For those unfamiliar, a botnet is a network of devices connected to the internet that have been infected with malware that places them under the control of cybercriminals and other bad actors. These infected devices are then used for malicious purposes such as stealing your sensitive information or committing fraud.
Following a thorough investigation, Google's Threat Analysis Group determined that the botnet in question, Glupteba, has already infected one million compromised Windows devices worldwide and is capable of growing at a rate of thousands of new devices per day.
Glupteba is known for stealing users' credentials and data, mining cryptocurrencies on infected hosts and setting up proxies to funnel other people's internet traffic through infected machines and routers.
Taking action against Glupteba
According to a new blog post from Google, the company is currently working with its industry partners like Cloudflare to take technical action against Glupteba and the bad actors behind this increasingly dangerous botnet.
So far, the search giant has disrupted key command and control infrastructure which means that Glupteba's operators no longer have control of their botnet for now. However, as this botnet has sophisticated architecture and its operators have taken steps to maintain it, scale its operations and conduct widespread criminal activity, Google has also decided to take legal action as well.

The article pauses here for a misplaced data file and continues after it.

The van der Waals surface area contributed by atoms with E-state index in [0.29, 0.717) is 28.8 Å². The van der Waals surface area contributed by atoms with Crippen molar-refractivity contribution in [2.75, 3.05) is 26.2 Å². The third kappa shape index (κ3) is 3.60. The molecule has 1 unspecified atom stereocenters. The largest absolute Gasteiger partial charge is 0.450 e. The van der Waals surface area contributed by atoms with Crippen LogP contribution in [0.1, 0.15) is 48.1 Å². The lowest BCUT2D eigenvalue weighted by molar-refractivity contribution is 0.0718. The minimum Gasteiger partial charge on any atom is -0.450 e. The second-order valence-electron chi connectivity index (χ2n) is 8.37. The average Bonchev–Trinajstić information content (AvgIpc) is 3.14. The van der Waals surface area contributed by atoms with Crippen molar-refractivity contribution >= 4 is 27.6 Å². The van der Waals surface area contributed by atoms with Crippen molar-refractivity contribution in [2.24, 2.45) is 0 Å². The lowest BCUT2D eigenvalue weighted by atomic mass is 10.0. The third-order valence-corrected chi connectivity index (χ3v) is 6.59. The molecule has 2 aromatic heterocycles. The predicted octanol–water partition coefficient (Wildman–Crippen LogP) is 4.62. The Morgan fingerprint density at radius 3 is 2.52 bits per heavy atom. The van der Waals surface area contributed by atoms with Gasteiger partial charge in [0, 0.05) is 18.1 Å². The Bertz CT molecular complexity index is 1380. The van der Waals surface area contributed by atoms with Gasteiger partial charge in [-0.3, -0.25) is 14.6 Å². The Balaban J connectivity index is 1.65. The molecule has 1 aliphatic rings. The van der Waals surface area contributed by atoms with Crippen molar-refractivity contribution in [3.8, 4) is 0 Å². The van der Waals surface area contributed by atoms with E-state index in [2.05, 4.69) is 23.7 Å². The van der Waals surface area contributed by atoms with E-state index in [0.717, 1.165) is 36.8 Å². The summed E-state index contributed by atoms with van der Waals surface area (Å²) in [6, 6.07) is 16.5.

The company filed litigation against the operators of Glupteba, which it believes are based in Russia, in the Southern District of New York for computer fraud and abuse, trademark infringement and other claims. Google has also filed a temporary restraining order to bolster its technical disruption efforts.
Still though, stopping Glupteba completely may prove difficult as the decentralized nature of blockchain allows the botnet to recover more quickly form disruptions which makes it much harder to shutdown.
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After working with the TechRadar Pro team for the last several years, Anthony is now the security and networking editor at Tom’s Guide where he covers everything from data breaches and ransomware gangs to the best way to cover your whole home or business with Wi-Fi. When not writing, you can find him tinkering with PCs and game consoles, managing cables and upgrading his smart home.